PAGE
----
Investigative journalist Glenn Greenwald, who first published details of US surveillance provided by Edward Snowden, has backed German calls for the NSA whistleblower to testify before a Bundestag inquiry.
Without the information provided by Mr Snowden, he said, German intelligence services would not have known the NSA had tapped Chancellor Angela Merkel’s mobile for over a decade until earlier this year.
Mr Greenwald said further NSA spying revelations were in the pipeline, he said, concerning Germany and other countries.
“It makes sense to question Snowden: he is very courageous and wants to talk about what he knows about [US] spying on allies and innocent citizens,” said Mr Greenwald to German public broadcaster ARD. “Also, he has huge experience in these practices because he worked for many years in the system. But he won’t do it for nothing, not unless the German government acts to protect his fundamental rights.”
Germany's Social Democratic, Green and Left Parties have backed requests to call Mr Snowden as a witness in a parliamentary inquiry. Left Party floor leader Gregor Gysi suggested the 30-year-old, currently living in an undisclosed location in Russia, should be placed in Germany's witness protection programme.
On Monday night President Barack Obama said on television that US intelligence services had "continued to develop and expand" over the years and that he was "initiating a review" of their operations.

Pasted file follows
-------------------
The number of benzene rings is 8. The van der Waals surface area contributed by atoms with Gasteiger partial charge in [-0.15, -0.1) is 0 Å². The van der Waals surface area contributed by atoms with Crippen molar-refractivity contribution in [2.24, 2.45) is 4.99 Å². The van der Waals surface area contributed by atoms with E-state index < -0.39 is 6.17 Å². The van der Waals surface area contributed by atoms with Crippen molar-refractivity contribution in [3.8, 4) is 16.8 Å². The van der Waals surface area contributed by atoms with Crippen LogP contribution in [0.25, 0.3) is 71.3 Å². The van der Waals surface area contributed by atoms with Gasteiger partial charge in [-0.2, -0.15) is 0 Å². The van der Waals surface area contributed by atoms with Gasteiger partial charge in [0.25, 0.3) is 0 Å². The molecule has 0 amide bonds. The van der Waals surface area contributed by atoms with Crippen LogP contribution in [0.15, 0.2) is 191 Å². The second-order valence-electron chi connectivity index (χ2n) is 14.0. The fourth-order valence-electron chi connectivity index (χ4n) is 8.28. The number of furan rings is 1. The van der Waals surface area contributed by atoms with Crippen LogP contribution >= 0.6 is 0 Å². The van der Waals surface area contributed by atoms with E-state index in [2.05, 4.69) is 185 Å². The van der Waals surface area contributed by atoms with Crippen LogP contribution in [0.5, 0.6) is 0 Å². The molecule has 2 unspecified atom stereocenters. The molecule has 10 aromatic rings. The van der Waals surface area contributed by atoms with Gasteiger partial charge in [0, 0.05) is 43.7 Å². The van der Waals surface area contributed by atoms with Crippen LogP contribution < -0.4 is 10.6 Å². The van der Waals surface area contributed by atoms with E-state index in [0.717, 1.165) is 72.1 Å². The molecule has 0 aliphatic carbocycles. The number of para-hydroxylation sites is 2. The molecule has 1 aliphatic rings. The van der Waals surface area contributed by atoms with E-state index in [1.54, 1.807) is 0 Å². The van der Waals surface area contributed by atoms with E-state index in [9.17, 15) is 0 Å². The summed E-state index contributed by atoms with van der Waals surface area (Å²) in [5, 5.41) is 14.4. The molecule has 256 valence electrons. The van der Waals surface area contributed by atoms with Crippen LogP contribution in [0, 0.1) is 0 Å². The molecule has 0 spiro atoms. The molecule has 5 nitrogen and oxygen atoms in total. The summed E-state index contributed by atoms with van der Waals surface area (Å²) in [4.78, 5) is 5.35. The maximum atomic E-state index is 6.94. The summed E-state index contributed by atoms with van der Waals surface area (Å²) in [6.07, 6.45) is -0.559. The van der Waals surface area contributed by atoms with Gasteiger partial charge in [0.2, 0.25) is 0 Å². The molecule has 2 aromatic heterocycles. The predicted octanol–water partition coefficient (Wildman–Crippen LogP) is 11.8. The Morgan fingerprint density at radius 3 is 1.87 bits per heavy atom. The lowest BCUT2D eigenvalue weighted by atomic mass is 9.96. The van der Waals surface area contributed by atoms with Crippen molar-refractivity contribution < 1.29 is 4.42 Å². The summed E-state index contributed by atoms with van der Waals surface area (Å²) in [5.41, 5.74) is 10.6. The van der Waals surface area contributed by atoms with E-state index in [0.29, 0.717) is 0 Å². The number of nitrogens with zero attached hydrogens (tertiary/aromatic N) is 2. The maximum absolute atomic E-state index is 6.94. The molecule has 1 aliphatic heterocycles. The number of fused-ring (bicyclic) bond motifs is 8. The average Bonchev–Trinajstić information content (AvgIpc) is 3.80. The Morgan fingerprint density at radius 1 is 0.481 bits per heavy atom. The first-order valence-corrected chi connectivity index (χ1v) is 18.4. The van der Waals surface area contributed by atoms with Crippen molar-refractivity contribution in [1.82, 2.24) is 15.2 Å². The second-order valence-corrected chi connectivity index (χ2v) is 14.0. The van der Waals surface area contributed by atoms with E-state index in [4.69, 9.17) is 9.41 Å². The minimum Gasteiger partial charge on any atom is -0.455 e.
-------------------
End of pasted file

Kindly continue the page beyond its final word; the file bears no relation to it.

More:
“National security operations generally have one purpose and that is to make sure that the American people are safe,” he said.
However Mr Greenwald, who recently announced his move from the Guardian to a new media venture, dismissed this claim.
"Far more than that it is about securing economic advantages," he told German television. Recent revelations in Brazil, where he lives, showed that US intelligence spied on economic conferences, oil companies and the energy ministry.
“It’s definitely just about the industrial and economic advantage,” said Mr Greenwald. “It has nothing to do with national security and definitely nothing to do with terrorism.”
The New York Times, citing unnamed government sources, said the NSA did not just collect so-called metadata – phone numbers called, length of call – but actually listened in on calls made by Dr Merkel on her unencrypted mobile phone.
Until now the US government has declined to confirm or deny that the NSA tapped Dr Merkel’s phone in the past. Obama administration officials have denied the president knew of the practice, contradicting German media reports that he did.
Germany’s acting interior minister Hans-Peter Friedrich has vowed to track down and deport anyone involved in tapping the German leader’s phone.
"Those responsible have to be found and brought to justice," he told German television, ahead of a visit to Washington to discuss the latest NSA allegations. "It wouldn't be the first time diplomats from that country have been expelled."
German investigators are pessimistic the allegations will ever be cleared up. In particular, they do not expect to be granted permission to enter the US embassy adjacent to the Brandenburg Gate to investigate claims it hosts an illegal listening post.